As the COVID pandemic enveloped global business with shocking speed, for example, corporate executives as well as small-business owners found themselves needing improvised solutions to their organizations’ mammoth, daunting challenges. Companies had to improvise and repurpose their efforts instantaneously. SpaceX, Elon Musk’s company, started producing face masks. Restaurants, even high-end eateries like Wolfgang Puck’s Spago in Beverly Hills, had to shift to take-out service in order to survive. Luxury-brand conglomerates, meanwhile, turned on a dime to repurpose their brand assets, shifting from making high-end clothing to turning out surgical masks. L’Oréal, for its part, immediately began manufacturing hand sanitizer. Many businesses, unable to pivot, closed their doors.

Improvisation flies in the face of more than a century’s worth of conventional business wisdom. Most companies generate new ideas through what they perceive as standard internal processes and strategies, but these are done with little recognition or understanding of how true creativity emerges and flourishes within an organization.

“The capacity to creatively improvise is an important factor that differentiates successful companies—or teams—from those that are not successful,” writes John Kao, who has taught courses on creativity at Harvard Business School and the MIT Media Lab and is also a jazz pianist, an entrepreneur, and the author of Jamming: The Art and Discipline of Business Creativity. In fact, he and others believe not only that creative improvisation is crucial but that it can also be taught and learned through other improv-based skills, like jazz. If innovation is the current lifeblood of successful companies, archaic business strategies no longer suffice.

“Sheet music doesn’t get us to the new stuff,” Kao said at the 2021 World Economic Forum at Davos. “It doesn’t allow us to unleash ourselves from our preconceptions, our standard operating procedures, our corporate cultures, our set of expectations to get to something new that might be risky but might sound good.”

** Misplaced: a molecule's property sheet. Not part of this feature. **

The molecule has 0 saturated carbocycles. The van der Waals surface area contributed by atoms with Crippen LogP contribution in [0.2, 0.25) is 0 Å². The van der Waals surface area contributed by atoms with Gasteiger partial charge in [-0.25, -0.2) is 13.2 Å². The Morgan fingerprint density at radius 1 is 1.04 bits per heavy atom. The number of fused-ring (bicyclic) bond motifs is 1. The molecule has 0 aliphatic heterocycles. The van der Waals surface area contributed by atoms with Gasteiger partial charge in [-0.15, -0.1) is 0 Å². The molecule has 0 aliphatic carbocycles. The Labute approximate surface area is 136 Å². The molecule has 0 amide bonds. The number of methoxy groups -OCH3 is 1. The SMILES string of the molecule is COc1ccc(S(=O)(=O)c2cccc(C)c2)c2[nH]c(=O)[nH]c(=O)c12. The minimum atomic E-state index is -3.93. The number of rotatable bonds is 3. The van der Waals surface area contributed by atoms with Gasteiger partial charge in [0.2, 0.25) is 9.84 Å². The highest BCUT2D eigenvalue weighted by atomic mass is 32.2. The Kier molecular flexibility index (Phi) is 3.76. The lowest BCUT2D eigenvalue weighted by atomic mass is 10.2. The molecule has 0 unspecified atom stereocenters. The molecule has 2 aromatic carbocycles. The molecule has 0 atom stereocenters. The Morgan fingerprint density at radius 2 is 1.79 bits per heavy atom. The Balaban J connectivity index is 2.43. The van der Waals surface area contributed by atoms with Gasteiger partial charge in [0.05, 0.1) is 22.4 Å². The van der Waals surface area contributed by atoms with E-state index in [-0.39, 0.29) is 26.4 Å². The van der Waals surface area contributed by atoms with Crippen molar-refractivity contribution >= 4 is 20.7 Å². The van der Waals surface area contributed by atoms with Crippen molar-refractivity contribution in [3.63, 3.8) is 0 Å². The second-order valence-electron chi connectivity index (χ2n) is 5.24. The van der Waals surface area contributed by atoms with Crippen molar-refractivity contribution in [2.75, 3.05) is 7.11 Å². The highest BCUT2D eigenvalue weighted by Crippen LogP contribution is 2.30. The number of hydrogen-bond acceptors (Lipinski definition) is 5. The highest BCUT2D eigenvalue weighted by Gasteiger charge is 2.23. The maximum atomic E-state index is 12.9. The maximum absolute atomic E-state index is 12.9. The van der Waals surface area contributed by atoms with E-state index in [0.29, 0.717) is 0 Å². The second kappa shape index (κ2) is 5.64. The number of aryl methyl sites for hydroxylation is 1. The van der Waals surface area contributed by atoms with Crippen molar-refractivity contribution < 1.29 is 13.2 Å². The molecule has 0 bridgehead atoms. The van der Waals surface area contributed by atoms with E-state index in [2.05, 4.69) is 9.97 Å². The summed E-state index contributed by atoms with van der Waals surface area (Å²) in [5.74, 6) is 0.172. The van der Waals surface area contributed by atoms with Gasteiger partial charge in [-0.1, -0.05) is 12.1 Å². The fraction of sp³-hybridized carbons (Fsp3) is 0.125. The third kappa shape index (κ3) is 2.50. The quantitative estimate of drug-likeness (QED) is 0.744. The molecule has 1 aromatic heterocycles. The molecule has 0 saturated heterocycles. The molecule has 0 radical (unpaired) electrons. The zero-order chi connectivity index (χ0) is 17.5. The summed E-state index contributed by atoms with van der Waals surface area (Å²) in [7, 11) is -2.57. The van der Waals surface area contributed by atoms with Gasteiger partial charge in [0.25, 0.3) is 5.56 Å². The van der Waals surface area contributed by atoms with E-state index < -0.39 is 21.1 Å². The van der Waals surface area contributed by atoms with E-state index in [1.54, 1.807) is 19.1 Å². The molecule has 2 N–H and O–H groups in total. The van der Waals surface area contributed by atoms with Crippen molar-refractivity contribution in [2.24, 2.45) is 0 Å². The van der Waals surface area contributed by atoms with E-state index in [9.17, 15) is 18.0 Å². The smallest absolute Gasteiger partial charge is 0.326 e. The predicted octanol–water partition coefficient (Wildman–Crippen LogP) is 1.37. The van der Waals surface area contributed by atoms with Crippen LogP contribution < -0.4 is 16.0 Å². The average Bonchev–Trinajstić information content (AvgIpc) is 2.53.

“At the heart of innovation is improvisation,” says Amiel Kornel, author of Spinning Into Control: Improvising the Sustainable Startup, a 2019 book about the impact of improv on entrepreneurs.

For Kornel, an entrepreneur and business advisor, the book emerged from a lengthy exploration of corporate innovators. Why, more often than not, and despite everyone’s best efforts, do most startups fail? And why do successes seem so random? Despite studiously written business plans and road maps, success often comes from unexpected places. Nothing ever seems to go according to plan.

Kornel broadened his search for answers and began interviewing people in a variety of fields. He spoke to master artisans, an ocean-racing sailor, an urban designer. He researched both contemporary and historical figures, from Genentech founder Robert Swanson to jazz guitarist Django Reinhardt to the fabricator of the original Levi’s blue jeans, Jacob Davis. This varied lot had in common the ability to deal with ambiguity and failure. They managed despite limited resources and isolation, even within corporate settings. Even minor improvisational steps helped pave the way to success.